Help with lines



hi everyone, i m new to air brush as well as this forum.
i run an automotive panel & paint shop and i just start to learn air brushes.
i have been practise dots, lines, dragger stroke for 2weeks now(1 hour a day).
very little progress.
i know it is way harder than painting.

hi pros. how long does it take you to start being confident. as i can not draw straight lines. dot is just ok. dragger stroke is just ok.\

the problems are the lines. i never get them straight. up and down up and down.....

how long does it take you guys to get a straight line. just as an reference.cheers
Please check out the Youtube channel of the founder of this forum. There are many matters to consider, all of which are explained in the channel's video clips. Visual tutorials are the best and quickest way to learn how to airbrush correctly for by far the most people. Hope you will enjoy watching them and learn what you indicated having problems with. If after watching you still have specific problems there are many experienced members here to help.
Hi there and welcome to the forum. For me it took sometime to get more confident with the airbrush to pull a pretty straight line or do anything freehanded. I think you should plan it
a few weeks till you get much better with the controll of the airbrush. There are some that have a natural talent, but i guess most really had to practice for weeks. And before you can
paint really good freehanded like some on this forum you should consider at least 1 year i think, but with the airbrush the learning process never ends.
the problems are the lines. i never get them straight. up and down up and down

Try whats called leapfrogging, instead of watching your line, immediately swap your gaze to the lines end point, and let your hand do what it needs, most of the time i find people pick this up really quickly when shown the correct approach. Inherently most beginners are concentrating too much on the line/lines they are trying to replicate, break everything down to its simpliest shapes (tutors posted a new thread on this), instead of outlining per say you want to do it in smaller controls, shapes angles and lines..GL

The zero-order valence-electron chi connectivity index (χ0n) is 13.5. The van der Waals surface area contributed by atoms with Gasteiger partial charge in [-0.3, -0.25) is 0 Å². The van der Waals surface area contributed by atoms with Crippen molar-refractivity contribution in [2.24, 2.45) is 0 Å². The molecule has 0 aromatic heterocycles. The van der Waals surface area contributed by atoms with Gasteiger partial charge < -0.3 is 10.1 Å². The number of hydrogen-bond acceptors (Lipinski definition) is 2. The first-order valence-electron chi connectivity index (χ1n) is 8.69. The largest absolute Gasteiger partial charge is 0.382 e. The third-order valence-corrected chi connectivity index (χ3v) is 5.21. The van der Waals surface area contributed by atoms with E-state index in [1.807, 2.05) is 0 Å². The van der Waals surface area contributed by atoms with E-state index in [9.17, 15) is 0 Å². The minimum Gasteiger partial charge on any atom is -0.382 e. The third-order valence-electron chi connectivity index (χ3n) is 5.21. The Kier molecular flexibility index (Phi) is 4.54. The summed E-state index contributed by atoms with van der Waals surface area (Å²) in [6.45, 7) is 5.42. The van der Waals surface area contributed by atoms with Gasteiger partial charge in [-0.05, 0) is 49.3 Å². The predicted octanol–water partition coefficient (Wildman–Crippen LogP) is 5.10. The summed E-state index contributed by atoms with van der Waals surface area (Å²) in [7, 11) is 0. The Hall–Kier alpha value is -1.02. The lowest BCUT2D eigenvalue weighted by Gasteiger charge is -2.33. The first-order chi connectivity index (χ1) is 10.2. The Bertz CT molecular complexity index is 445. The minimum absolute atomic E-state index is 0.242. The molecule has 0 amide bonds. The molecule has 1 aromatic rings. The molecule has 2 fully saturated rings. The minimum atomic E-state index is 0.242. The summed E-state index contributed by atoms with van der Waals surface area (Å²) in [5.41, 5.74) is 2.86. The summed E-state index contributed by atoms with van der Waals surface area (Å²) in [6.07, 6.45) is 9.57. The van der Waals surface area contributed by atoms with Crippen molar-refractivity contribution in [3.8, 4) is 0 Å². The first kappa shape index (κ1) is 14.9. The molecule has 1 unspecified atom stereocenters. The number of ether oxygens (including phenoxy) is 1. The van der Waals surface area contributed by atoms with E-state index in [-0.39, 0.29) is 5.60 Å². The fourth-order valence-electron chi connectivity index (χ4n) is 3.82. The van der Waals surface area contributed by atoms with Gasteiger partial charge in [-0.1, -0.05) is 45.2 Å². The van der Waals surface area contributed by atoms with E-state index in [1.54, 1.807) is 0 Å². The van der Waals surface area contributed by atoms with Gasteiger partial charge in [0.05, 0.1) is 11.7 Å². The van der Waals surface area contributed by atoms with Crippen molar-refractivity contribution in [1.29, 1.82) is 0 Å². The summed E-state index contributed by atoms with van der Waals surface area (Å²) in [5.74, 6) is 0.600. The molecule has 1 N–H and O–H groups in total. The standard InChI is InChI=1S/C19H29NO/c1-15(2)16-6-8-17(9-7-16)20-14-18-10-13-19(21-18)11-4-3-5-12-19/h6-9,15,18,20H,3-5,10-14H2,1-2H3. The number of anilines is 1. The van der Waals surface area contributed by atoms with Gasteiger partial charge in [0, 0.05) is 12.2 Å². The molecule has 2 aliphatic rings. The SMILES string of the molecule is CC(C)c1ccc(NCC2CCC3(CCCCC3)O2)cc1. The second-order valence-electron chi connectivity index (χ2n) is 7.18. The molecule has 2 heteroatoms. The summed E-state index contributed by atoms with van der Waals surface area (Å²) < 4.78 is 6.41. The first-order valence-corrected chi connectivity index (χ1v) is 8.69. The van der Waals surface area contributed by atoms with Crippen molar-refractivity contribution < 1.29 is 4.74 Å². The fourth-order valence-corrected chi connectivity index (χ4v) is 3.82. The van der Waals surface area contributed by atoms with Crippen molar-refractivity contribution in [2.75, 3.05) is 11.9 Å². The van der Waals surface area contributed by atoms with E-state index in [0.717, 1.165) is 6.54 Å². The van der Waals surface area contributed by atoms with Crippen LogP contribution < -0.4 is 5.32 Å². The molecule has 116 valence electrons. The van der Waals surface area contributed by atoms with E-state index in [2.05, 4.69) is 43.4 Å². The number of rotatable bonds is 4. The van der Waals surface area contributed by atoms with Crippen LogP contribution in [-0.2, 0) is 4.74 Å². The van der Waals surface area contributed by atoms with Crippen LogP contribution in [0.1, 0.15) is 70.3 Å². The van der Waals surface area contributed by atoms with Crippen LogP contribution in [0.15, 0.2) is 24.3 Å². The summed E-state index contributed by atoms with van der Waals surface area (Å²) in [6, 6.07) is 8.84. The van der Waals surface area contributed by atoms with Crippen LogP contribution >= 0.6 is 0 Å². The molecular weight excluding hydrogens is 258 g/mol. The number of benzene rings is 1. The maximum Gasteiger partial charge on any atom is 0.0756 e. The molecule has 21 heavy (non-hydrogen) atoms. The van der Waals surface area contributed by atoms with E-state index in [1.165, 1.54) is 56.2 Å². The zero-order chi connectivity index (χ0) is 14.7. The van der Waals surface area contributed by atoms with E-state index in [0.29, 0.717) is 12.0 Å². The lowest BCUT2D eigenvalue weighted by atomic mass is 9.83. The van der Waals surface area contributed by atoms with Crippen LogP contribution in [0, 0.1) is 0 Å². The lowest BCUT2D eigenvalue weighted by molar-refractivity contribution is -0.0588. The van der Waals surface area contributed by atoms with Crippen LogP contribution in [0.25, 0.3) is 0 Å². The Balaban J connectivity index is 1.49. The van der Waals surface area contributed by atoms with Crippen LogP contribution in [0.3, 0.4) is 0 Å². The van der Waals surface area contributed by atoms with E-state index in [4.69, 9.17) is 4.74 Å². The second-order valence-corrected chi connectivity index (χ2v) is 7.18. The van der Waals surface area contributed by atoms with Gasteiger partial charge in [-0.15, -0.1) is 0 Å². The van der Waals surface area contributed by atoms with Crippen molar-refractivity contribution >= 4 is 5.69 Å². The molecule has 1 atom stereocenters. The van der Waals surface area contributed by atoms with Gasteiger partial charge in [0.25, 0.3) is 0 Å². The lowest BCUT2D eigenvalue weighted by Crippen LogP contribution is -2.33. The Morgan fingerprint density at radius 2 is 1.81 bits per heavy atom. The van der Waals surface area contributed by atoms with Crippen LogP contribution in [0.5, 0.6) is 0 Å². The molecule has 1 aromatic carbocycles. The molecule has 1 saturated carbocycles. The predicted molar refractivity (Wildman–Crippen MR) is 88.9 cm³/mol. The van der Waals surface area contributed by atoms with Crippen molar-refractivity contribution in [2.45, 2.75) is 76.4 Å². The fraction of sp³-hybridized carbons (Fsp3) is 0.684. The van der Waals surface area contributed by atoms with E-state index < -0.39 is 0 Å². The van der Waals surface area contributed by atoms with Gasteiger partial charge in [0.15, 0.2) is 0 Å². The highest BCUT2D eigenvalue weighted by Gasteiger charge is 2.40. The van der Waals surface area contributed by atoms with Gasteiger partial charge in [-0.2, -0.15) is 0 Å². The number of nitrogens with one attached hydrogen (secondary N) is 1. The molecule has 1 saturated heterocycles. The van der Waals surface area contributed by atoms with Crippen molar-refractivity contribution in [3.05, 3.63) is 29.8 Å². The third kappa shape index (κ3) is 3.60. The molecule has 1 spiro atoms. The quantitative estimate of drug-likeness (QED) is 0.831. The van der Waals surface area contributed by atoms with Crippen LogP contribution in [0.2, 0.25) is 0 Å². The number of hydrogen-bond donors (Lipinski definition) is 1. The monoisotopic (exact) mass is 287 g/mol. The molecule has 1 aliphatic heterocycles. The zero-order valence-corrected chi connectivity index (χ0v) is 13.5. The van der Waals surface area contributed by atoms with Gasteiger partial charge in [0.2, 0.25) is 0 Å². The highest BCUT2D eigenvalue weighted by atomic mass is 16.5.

there are several typesof learners, kinaesthetic, auditory and visual, basically those who learn by doing, listening or watching, most people are a mixture of all 3 with one learning style dominant. as ignis said, make sure you watch the videos, make sureyou do your practice sheets and also do plenty of research on this sit e to learn other technique.if you do all that then you are covering all the bases and you can not fail to learn...... if you are eager, committed and not afraid to fail then you will succeed but you need to constantly analyse and learn from's not a case if when you learn, more like how you learn
as for your lines I think rebel had suggested a great method which I have not heard if before but will be sure to try myself, but so much is practice practice practice...also alot comes down to muscle memory or brain-hand coordination, like when pulling a dagger stroke, air on, move hand, spot start point, paint on, spot finish point, paint off, finish moving hand, air off......all that in half a second, wrong order and you don't get the right effect........bottom line....practice
For straight lines i agree with Rebalair. I learned this summer while trying to figure out how to pinstripe that i got alot straighter line if i payed attention to where i was going as opposed to where id been. All others have very valid points too. It takes awhile to really learn control. I still have issues after 6 months
And as Ignis said, the videos really help explain alot.
Welcome to the forum
Same with driving a car you dont watch the little patch of pavement in front of you. You watch where you are going. and practice practice practice
I agree with the others... There is no set time line when it will all "click" for everyone. We all pick up on things differently. Keep practicing and it will come... However, don't over practice. If you start getting frustrated with yourself take a break.

To add one point on the straight lines... Focusing on the end point is great advice (and I'm so gonna steal that). You might try speeding up just a little as well. Something I see in my students is they are concentrating so hard at painting a straight line that they over think the process and slow down attempting to do it perfectly. I think you will find it is so much easier to paint a straight line quickly! Also, make sure your grip on the brush is relaxed. If you're over gripping the gun your hand will start to shake and this will compound the problem. Hope this helps...